Vancouver Art Gallery
Vancouver Art Gallery - click to visit the museum's own site On our previous trip to Vancouver Birgit and I "missed" Vancouver Art Gallery. This time we went there first time we came downtown - a couple of minutes walk from Granville Station. Just to be told by the staff, that the gallery was closed on Mondays off tourist season. So we had to come back the following day. The building was very elegant with neoclassical columns and the entryways guarded by lions and other imposing stone work. In the hall we had a conversation with 2 women: a black (I hope that this is a politically correct term?) girl with a baby and her mother-in-law. The mother-in-law had come to Vancouver from USA to see her newborn granddaughter - the same reason that had brought Birgit and me to Vancouver. The mother-in-law told us, that she was trying to talk her husband into moving to Vancouver, as he had just retired from work.

In the early 1900's, Francis Rattenbury won an architectural competition to create a new courthouse for the city of Vancouver. At that time we did not realize, that we would meet Mr. Rattenbury again in Victoria, where he has designed some of the most magnificent buildings on Vancouver Island, the Empress Hotel and the Parliament. The courtroom was very impressive with marbles imported from Alaska, Tennessee and Vermont. 18 courtrooms served the city for more than 60 years.

Rotunda in Vancouver Art Gallery After 60 years the city had outgrown its courthouse and Arthur Erickson - another great Canadian architect and designer - was called on to redesign the building and provide new and better facilities. Erickson converted the old courthouse into a new home for the Vancouver Art Gallery. The interior was completely redesigned to meet the demands of an art gallery. Courtrooms were "turned into" wide space and the old copper dome above the majestic rotunda was replaced by 4.9 m of fiberglass to allow light to enter. Inside the building is a lot of plaster work, marble halls and heavy wooden doors. In the Annex Building, you will still find parts of the building, which were declared a heritage site. Here you will find the original judges' benches and original walls. The redesign finished in 1983.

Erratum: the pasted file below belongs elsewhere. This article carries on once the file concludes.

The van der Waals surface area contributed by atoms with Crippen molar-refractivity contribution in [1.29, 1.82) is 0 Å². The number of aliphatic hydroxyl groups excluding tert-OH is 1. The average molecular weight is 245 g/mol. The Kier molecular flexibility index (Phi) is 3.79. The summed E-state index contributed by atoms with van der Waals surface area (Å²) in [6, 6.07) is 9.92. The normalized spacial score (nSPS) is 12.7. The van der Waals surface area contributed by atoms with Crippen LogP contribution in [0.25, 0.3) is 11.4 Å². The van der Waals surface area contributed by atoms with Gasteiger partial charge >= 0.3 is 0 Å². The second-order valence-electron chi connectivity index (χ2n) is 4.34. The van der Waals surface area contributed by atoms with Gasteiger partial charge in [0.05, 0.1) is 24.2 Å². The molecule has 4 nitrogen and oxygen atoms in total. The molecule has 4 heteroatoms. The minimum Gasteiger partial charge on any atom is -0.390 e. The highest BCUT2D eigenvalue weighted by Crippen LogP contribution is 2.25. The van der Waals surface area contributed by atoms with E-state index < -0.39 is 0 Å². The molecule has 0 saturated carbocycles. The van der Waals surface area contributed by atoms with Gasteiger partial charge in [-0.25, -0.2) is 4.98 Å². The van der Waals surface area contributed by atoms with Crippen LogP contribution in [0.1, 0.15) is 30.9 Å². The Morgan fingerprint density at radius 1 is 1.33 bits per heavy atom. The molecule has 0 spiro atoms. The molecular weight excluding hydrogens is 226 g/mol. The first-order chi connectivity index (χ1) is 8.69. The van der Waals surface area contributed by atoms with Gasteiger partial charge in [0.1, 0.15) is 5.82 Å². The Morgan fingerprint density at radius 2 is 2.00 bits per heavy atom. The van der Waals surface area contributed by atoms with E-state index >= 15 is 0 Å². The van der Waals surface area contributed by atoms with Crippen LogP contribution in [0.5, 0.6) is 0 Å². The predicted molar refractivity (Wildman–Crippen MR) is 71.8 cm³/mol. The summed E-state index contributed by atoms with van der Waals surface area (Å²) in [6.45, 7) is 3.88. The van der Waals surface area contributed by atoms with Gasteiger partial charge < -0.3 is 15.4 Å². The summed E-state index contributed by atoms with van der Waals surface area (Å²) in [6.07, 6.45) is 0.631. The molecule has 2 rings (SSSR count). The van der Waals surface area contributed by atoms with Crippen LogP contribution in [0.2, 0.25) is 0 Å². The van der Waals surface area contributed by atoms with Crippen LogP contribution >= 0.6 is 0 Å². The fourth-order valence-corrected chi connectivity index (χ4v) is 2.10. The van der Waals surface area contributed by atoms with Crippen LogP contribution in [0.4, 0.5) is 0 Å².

In front of the gallery is a lawn, where people enjoy the sunshine in summertime. The beautiful fountain - the Centennial Fountain - in front of the museum was made to celebrate the 1866 union of Vancouver Island and British Columbia.

The gallery's rear entrance faces Robson Street. The middle of the square is a "sunken" plaza under two glass domes. Surrounding an open air skating area, nicknamed "Biker's Beach", were a restaurant and some food shops. Probably very crowded in the summertime with people having a lunch. In winter you may do some ice-skating. On the lower level there was a "Media centre" with room for exhibitions, a theatre and a conference centre.

Vancouver Art Gallery is the largest art museum west of Toronto. The collection focuses on contemporary art and - of course - art from British Columbia. Its collection totals more than 6,500 works. The gallery posesses the world's largest collection of works by Emily Carr.